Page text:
McCabe prided himself on personally prosecuting cop-killers. He was on the prosecution teams that convicted the killers of Belleair police Officer Jeffery Tackett, who died in 1993; Pasco sheriff’s Lt. Charles “Bo” Harrison, who was killed in 2003; and St. Petersburg police Officer David Crawford, who died in 2011.
“Any good trial lawyer first and foremost is preparation, and Bernie did his homework,” said Pinellas-Pasco Judge Jack Helinger, who started his legal career as a prosecutor in 1976. And to jurors, Helinger said, McCabe “was a good ‘ol Mount Dora boy. He didn’t talk down to them. He talked with them.”
He supervised an office of about 165 attorneys that handles roughly 80,000 felony, misdemeanor, traffic and juvenile cases a year. In recent years he complained about the toll austere budgets took on his agency.
In a 2011 interview, McCabe noted one of the most disappointing cases of his career: The failed prosecution of the Church of Scientology for the 1995 death of member Lisa McPherson who spent her last days in the church’s care. In 1998 he charged the church with two felonies, practicing medicine without a license and abuse of a disabled adult. But in 2000 he dropped the charges after the medical examiner changed McPherson’s manner of death from “undetermined” to “accident.”
The most famous white collar crime that McCabe’s office prosecuted was against the Rev. Henry Lyons, the St. Petersburg preacher who was then one of the nation’s most powerful Black church leaders. In 1999 he was convicted of using his position as president of the National Baptist Convention USA Inc. to swindle corporations out of more than $4 million.
McCabe’s decisions also made headlines. In 1996, Officer James Knight, a white man, fatally shot Tyron Lewis, a Black motorist who edged his car forward, knocking the officer onto the hood. That incident sparked two nights of rioting in St. Petersburg. McCabe took the case to a grand jury, and its decision not to charge the officer led to more violence. However, when the Times raised questions about the evidence presented to the grand jury, McCabe insisted the grand jury’s report was accurate.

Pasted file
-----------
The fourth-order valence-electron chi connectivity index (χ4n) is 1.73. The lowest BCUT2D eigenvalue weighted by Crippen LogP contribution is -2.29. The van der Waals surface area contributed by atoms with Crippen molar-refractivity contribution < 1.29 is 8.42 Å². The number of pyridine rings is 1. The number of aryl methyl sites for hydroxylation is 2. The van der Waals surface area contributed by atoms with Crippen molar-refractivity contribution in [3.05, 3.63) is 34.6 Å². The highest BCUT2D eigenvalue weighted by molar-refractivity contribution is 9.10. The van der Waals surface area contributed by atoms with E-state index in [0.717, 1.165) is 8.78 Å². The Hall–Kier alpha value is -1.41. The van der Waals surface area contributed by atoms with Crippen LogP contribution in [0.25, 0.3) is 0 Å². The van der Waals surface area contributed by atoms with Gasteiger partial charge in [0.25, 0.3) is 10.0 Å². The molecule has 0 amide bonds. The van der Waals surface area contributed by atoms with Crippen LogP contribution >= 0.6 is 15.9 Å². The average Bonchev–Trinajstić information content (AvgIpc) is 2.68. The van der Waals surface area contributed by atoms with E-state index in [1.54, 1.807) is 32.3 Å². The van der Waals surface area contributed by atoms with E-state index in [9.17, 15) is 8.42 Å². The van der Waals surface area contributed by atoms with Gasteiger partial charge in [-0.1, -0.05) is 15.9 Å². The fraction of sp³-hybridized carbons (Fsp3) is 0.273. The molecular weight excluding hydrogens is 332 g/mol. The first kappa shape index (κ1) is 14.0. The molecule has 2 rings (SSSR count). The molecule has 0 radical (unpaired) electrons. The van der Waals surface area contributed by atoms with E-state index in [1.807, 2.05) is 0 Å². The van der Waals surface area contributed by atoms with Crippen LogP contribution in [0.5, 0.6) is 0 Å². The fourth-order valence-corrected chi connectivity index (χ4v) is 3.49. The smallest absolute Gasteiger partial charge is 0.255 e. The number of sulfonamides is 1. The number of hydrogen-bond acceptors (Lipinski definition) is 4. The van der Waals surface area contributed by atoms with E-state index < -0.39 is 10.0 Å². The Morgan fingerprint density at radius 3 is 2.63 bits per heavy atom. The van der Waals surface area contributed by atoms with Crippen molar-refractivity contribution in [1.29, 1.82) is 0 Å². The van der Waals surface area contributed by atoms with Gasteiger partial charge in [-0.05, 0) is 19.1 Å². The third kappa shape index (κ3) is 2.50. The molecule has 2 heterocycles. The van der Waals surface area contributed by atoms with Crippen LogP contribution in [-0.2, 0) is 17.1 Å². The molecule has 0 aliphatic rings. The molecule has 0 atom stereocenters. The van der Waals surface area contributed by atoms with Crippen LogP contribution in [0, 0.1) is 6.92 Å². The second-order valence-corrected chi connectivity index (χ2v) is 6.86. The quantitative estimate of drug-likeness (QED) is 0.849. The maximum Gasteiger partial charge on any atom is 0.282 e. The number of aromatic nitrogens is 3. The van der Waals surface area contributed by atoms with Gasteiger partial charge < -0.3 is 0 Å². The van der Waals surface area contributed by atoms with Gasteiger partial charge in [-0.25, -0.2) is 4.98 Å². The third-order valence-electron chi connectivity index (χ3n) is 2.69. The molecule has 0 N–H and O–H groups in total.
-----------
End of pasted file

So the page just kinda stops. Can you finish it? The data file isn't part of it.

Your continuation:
More recently, McCabe prosecuted a man the Pinellas sheriff declined to arrest: Michael Drejka, a white man who killed a Black man, Markeis McGlockton, in a 2018 dispute over a Clearwater parking spot. The sheriff cited Florida’s stand your ground law, but McCabe charged Drejka and he was convicted of manslaughter in 2019.
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McCabe had a big heart for children, said Pinellas Sheriff Bob Gualtieri. He supported juvenile diversion programs, which channel children arrested for certain crimes into social services and community services and away from the criminal justice system. He also supported Gualtieri’s move to start a similar program for adults accused of minor crimes.
“What made him stick out was his firm belief in doing the right things and treating people fairly and treating them humanely,” Gualtieri said.
But McCabe was also tough when he needed to be, the sheriff said, calling him “an icon in the legal community and law enforcement.”
Florida House Speaker Chris Sprowls, a Palm Harbor Republican who worked as a prosecutor in McCabe’s office until about four years ago, on Saturday posted a statement on Twitter.
“Bernie was my mentor and my friend,” he said. “I will miss him more than I can put into words, but I also know that I will carry the lessons I learned from him with me through all the days of my life.”
Despite his declining health, Gualtieri said McCabe’s mind was as sharp as ever. And his passion for his work never diminished either.
“I thoroughly enjoy this job and I don’t know what it is, but when I start contemplating not coming to work, I just sense a sort of emptiness,” he told the Times in 2018. “I enjoy coming to work, I enjoy interacting with people, I thoroughly enjoy trying to make the community a safer place, or at least keep it from becoming a more dangerous place.”
Friends and colleagues believe that’s why McCabe continued to run for office, despite his declining health. He once said he’d retire after 2016 — but ended up running two more times.
“It doesn’t get more dedicated than he was,” Gualtieri said, “right to the end.”
Times staff writers C.T. Bowen and Laura C. Morel contributed to this report.